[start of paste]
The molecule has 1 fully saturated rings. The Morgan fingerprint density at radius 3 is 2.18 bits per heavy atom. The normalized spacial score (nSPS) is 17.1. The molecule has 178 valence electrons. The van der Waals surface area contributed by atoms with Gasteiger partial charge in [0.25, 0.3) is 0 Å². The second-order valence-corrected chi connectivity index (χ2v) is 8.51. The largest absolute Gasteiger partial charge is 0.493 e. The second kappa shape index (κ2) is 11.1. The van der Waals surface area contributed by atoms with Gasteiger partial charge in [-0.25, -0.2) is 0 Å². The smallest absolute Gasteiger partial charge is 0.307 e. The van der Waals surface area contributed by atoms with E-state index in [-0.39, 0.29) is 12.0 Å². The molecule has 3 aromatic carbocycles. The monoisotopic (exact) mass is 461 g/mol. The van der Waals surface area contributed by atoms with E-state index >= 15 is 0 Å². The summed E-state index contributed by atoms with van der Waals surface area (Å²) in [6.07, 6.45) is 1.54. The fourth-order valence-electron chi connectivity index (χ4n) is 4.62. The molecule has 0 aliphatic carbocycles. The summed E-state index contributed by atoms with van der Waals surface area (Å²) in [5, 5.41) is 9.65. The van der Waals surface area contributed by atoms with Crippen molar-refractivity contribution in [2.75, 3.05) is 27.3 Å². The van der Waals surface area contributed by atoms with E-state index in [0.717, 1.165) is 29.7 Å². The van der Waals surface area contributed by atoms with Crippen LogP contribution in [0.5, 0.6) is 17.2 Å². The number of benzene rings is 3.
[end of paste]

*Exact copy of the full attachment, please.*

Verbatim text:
The molecule has 1 fully saturated rings. The Morgan fingerprint density at radius 3 is 2.18 bits per heavy atom. The normalized spacial score (nSPS) is 17.1. The molecule has 178 valence electrons. The van der Waals surface area contributed by atoms with Gasteiger partial charge in [0.25, 0.3) is 0 Å². The second-order valence-corrected chi connectivity index (χ2v) is 8.51. The largest absolute Gasteiger partial charge is 0.493 e. The second kappa shape index (κ2) is 11.1. The van der Waals surface area contributed by atoms with Gasteiger partial charge in [-0.25, -0.2) is 0 Å². The smallest absolute Gasteiger partial charge is 0.307 e. The van der Waals surface area contributed by atoms with E-state index in [-0.39, 0.29) is 12.0 Å². The molecule has 3 aromatic carbocycles. The monoisotopic (exact) mass is 461 g/mol. The van der Waals surface area contributed by atoms with E-state index >= 15 is 0 Å². The summed E-state index contributed by atoms with van der Waals surface area (Å²) in [6.07, 6.45) is 1.54. The fourth-order valence-electron chi connectivity index (χ4n) is 4.62. The molecule has 0 aliphatic carbocycles. The summed E-state index contributed by atoms with van der Waals surface area (Å²) in [5, 5.41) is 9.65. The van der Waals surface area contributed by atoms with Crippen molar-refractivity contribution in [2.75, 3.05) is 27.3 Å². The van der Waals surface area contributed by atoms with E-state index in [0.717, 1.165) is 29.7 Å². The van der Waals surface area contributed by atoms with Crippen LogP contribution in [0.5, 0.6) is 17.2 Å². The number of benzene rings is 3.